"UK Nationals do have some things going for them. Fluent in the language and unlikely to suffer from racism."
Sure. I'm not sure how much those things are taken into account by employers though.
people aren't laid off and then replaced my migrant workers? Because anecdotal suggests otherwise. Which can of course be easily dismissed as being racist. But I'm sure there's economic theory that backs it up anyway - the continuous process of economic migration rather than it occurring in discrete stages; the fact that even if there are no jobs available here at any given moment, the fact that opportunities back home are either just as bad or negligibly better will prevent reverse movement; the fact that in the real world, people don't respond - indeed *nothing* responds - to economic factors instantaneously; etc. But thanks for the patronisation all the same.
Re: employers not taking into account fluency of English - the service industry (and specifically the restaurant industry) has a vast, vast number of foreign workers. You must know this. You can't live in a major city without knowing. Limited English has a detrimental effect on their job. There can therefore be only two reasons they *get* the jobs, or at least remain in them, in the first place: either they offer other qualities which employers see to be more beneficial than fluency in English, or British nationals just don't want the jobs (or feel that they wouldn't get them if they did). If it's the former, then that's my point; if it's the latter, the "Taking our jobs" claim has no basis in this instance, and either isn't relevant or wouldn't be made at all. Obviously that's just the service industry, and a specific area of it at that, but surely that's going to have a greater reliance upon communication skills than most?
People cease debate with you when you patronise them. Which is especially infuriating for them to feel the need to do when they're right.
you think that the response of people to macroeconomic factors - for example, the development of a worker surplus, seeing as that's what's being discussed here - is immediate and necessarily correct? You think that, if there are no jobs available, people will instantaneously become aware of this and leave the country?
reports show time and again that unskilled British workers are simply unwilling to do the jobs that immigrants end up doing, such as farm labour, because they'd be required to work hard for shoddy pay, amongst non-English speakers. It's just a cruel fact of the globalised labour market that whilst overall benefits to the economy are large, people at the thin end of the wedge are either going to have to adjust their standards, or be left out.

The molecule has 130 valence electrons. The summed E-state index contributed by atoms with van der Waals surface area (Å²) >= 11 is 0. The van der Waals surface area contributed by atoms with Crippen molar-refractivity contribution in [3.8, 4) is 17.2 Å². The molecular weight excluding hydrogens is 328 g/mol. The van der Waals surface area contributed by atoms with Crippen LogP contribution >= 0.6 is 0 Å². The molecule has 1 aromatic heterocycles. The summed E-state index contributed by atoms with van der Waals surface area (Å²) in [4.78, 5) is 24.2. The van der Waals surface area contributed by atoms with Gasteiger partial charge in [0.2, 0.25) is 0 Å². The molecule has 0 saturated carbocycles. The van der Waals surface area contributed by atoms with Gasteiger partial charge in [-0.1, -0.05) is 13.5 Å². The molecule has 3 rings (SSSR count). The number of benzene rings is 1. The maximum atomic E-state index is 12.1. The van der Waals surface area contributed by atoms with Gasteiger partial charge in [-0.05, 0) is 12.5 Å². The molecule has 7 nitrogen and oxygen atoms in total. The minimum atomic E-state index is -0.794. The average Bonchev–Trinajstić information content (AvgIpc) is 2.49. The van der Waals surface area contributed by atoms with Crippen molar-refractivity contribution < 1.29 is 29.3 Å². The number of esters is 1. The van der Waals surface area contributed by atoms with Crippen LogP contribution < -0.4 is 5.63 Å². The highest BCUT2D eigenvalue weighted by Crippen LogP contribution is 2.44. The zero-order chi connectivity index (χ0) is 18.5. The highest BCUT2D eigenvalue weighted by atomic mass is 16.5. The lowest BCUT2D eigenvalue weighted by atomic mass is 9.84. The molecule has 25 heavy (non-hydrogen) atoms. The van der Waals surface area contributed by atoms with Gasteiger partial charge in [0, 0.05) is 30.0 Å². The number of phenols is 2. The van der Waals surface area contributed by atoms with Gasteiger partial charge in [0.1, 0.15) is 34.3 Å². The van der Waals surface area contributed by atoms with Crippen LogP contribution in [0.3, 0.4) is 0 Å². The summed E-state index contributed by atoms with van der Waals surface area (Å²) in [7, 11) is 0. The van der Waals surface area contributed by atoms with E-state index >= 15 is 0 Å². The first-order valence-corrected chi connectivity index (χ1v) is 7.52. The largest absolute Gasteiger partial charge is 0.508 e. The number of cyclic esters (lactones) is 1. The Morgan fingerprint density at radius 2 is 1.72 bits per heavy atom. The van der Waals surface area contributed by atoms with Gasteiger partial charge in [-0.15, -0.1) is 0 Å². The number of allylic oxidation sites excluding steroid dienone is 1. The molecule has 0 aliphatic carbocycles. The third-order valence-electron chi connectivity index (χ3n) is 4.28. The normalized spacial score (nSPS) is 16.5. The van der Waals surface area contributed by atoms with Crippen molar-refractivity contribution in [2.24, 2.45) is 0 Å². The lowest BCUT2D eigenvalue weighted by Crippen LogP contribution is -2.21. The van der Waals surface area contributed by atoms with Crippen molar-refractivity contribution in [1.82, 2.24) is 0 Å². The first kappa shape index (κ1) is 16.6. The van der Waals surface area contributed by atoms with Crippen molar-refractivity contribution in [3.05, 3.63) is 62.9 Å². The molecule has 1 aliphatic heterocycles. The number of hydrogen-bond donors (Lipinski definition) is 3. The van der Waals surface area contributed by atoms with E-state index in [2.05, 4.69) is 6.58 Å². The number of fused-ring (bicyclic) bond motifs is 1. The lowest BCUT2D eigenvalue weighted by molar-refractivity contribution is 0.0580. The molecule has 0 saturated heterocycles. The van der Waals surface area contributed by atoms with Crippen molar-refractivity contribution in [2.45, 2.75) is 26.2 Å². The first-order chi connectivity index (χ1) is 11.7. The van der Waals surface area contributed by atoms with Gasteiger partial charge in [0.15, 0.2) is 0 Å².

we still don't have enough of them.
A BROWN GIRL
if it weren't for immigrants?
if they are and employment went up but british peoples employment went down then its probably something basic like they didn't control for age which would be an important factor in an aging population
they look so undesirable
the hoodie and raincoat look the one in the foreground is rocking
as a headline the daily mail had about a year ago?
so, 'broken britain'. I wasn't aware that the phrase had been trademarked to mean a particular series of events.
how you can get tremulous about the plight of the British worker here at the same time as ask "you're not even looking, why don't you just get a job scrubbing toilets" in the other thread.
The western governments and multinational corporations are all in favour of deregulated markets and free trade, and yet – even though their policies deliberately create disparity within the population – they seek to deny their workers the right to use their own labour as an exploitable asset.
At the moment, the west is in a position where it is cherry-picking the concept of a free-market economy in a way that is ideologically and morally flawed.
"Eastern Europeans have eased their way into work because many are willing to accept the minimum wage of £5.73."
little more needs to be said really does it?
We must be mad, literally mad, as a nation to be permitting the annual inflow of some 50,000 dependants, who are for the most part the material of the future growth of the immigrant descended population. It is like watching a nation busily engaged in heaping up its own funeral pyre. So insane are we that we actually permit unmarried persons to immigrate for the purpose of founding a family with spouses and fiancées whom they have never seen
you need to read thingsthatfly and parsefone's comments up there
immigration's such an aunt sally it's fucking untrue
As I look ahead, I am filled with foreboding. Like the Roman, I seem to see "the River Tiber foaming with much blood"
he just makes an inane comment and leaves
going to say something vis a vis fatalism a result of cultural trends brought about by economic shifts many years before the trends themselves were detected but frankly I can't be arsed
Getting used to queuing as they wait to get in the country or something.
Eastern Europeans probably wrote the book on queuing.
It reads "More 'news' here". Implying that they don't even believe this is news.